1 Sitio(s) de ejecución
Tadeusz B., born in 1928: “When there was no more Jews in
in Pacanow, Germans organized an auction. There were two German officers, Skorupa and Sturmann who used to come often into the village. We thought Skorupa was Polish because of his name. First, they sold everything from the houses such as furniture for example. Then, they sold the houses. During the auction Germans said: “You are buying Jewish belongings; I wonder who will buy yours one day!” (Witness n°570, interviewed in Pacanów on April 9th 2016).
Pacanów is located 69 km south-east of Kielce. The first record about the Jews who settled down in the town goes back to the 15th century. Back then the majority of Jews lived off small scale trade of clothing, cattle, beer, and wheat. The synagogue and the Jewish cemetery were built in 1748. There was a mikveh and two cheders as well. According to the local residents, the synagogue was destroyed in 1944 during the bombing at the moment of the German retreat. In 1933, 1,902 Jews lived in the town. In 1939, on the eve of the war, 1,850 people out of 5,000 inhabitants in Pacanów were Jewish, making up 37% of the total population
Pacanów was occupied by Germans on September 7, 1939. Immediately after, all Jews fit to work were subjected to perform 10 hours of forced labor, by doing farm work. In the middle of the fall 1939, a Judenrat was created.
In May 1941, the population of Jews rose to 2,600 as a result of the relocation of Jews from nearby villages to Pacanow and other localities; These included Krakow, Warsaw, Plock, Glowno districts. The ghetto was created in April 1942, in the eastern part of the town comprised of 3,000 inmates.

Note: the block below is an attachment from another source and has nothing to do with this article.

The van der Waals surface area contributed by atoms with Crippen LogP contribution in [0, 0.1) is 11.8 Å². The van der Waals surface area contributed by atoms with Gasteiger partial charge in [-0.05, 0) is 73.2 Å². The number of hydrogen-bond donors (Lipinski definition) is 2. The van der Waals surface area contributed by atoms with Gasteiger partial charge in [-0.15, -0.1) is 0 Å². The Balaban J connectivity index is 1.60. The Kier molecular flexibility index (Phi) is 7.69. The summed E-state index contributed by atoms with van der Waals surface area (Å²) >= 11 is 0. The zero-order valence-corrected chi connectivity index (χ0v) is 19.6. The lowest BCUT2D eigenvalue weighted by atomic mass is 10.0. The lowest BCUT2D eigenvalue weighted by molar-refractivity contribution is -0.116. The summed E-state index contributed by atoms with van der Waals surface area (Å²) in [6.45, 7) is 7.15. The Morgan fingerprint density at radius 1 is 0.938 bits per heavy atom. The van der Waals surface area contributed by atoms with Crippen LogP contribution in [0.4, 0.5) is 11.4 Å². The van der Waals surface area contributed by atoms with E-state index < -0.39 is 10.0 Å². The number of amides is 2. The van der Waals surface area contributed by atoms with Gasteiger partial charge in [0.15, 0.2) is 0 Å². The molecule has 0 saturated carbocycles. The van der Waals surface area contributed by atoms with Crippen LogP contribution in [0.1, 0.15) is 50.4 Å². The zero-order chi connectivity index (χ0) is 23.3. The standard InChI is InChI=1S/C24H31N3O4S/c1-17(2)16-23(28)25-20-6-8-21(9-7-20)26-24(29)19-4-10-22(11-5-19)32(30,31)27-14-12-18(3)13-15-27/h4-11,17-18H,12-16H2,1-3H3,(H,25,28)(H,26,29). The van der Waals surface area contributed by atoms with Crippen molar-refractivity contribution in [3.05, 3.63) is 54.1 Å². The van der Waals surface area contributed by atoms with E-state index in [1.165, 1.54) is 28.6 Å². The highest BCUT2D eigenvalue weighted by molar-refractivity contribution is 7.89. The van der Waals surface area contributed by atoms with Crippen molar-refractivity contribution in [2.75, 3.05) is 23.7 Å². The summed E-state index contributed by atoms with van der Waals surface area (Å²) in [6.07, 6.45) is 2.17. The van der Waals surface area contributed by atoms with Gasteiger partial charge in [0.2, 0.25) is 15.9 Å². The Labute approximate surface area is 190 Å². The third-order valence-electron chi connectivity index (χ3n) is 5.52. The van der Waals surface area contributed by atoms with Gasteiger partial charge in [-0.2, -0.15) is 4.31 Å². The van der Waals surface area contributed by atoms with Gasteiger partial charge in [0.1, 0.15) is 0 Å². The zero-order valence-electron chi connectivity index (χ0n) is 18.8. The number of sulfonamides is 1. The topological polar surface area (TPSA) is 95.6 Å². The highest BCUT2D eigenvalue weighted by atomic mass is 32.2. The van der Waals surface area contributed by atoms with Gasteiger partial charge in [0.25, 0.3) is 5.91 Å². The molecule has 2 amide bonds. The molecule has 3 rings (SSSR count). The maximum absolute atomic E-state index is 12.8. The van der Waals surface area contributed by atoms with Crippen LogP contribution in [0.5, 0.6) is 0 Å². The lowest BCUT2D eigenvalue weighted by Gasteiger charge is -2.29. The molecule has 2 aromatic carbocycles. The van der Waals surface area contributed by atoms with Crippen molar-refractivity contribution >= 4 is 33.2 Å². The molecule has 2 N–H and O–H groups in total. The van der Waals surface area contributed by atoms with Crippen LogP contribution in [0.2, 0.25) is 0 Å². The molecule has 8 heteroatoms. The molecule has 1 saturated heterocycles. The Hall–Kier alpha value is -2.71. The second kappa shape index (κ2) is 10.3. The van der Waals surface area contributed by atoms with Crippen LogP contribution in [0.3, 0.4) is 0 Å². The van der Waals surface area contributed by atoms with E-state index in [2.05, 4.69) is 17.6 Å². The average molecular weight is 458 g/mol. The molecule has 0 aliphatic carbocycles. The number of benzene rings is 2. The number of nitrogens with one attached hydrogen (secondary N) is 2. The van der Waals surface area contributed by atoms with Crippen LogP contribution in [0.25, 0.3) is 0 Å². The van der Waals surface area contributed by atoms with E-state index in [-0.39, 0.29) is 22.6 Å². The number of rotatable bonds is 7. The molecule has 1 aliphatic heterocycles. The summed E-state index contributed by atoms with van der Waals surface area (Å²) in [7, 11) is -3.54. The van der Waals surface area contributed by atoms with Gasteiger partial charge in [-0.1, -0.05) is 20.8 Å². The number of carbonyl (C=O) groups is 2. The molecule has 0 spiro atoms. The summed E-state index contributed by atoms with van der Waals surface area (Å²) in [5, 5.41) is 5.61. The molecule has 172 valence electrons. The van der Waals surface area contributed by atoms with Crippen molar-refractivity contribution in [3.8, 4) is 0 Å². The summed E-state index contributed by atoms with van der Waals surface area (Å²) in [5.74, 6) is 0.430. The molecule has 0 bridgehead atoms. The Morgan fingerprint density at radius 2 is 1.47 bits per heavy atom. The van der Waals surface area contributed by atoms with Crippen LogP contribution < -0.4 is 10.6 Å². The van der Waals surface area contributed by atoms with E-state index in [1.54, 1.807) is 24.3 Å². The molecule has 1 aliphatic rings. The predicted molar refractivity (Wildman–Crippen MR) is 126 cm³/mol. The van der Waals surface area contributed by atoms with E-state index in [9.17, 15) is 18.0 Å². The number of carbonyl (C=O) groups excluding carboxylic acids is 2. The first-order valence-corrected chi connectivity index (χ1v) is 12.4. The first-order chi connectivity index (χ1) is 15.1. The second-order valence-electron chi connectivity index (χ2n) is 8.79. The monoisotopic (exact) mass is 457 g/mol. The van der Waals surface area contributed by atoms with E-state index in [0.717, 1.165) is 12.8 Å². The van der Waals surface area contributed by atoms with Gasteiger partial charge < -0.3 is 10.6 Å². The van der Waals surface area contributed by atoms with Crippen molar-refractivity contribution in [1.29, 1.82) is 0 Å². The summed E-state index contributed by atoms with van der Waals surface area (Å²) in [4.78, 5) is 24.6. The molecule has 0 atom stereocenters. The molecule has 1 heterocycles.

According to the local residents interviewed by Yahad, the ghetto wasn’t closed but was guarded by Jewish police. Polish residents were allowed to enter the ghetto without any restrictions. All the Jews, including children, were marked with armbands bearing the Star of David. In early October 1942, about 240 young Jewish men were sent for forced labor at the Hugo Schneider AG factory located in Skarzysko-Kamienna. The ghetto was liquidated shortly after that in early October 1942 by a special German unit assisted by Ukrainian auxiliaries and Granatowa police. On this day about 3,000 Jewish inmates were rounded-up at the market place and then taken to the railway station in Szczucin, from where they were all deported to the Treblinka death camp. Those who resisted or were found in hiding, as well as ill and weak people, were shot dead on the spot. About 60 Jews were shot in that way. Their bodies were buried at the Jewish cemetery by the requisitioned Poles. Once the Jews were deported, all their belongings were sold out at the auction. Their houses which at the moment of the deportation were sealed and guarded by the Polish firefighters were sold out as well by the German administration.
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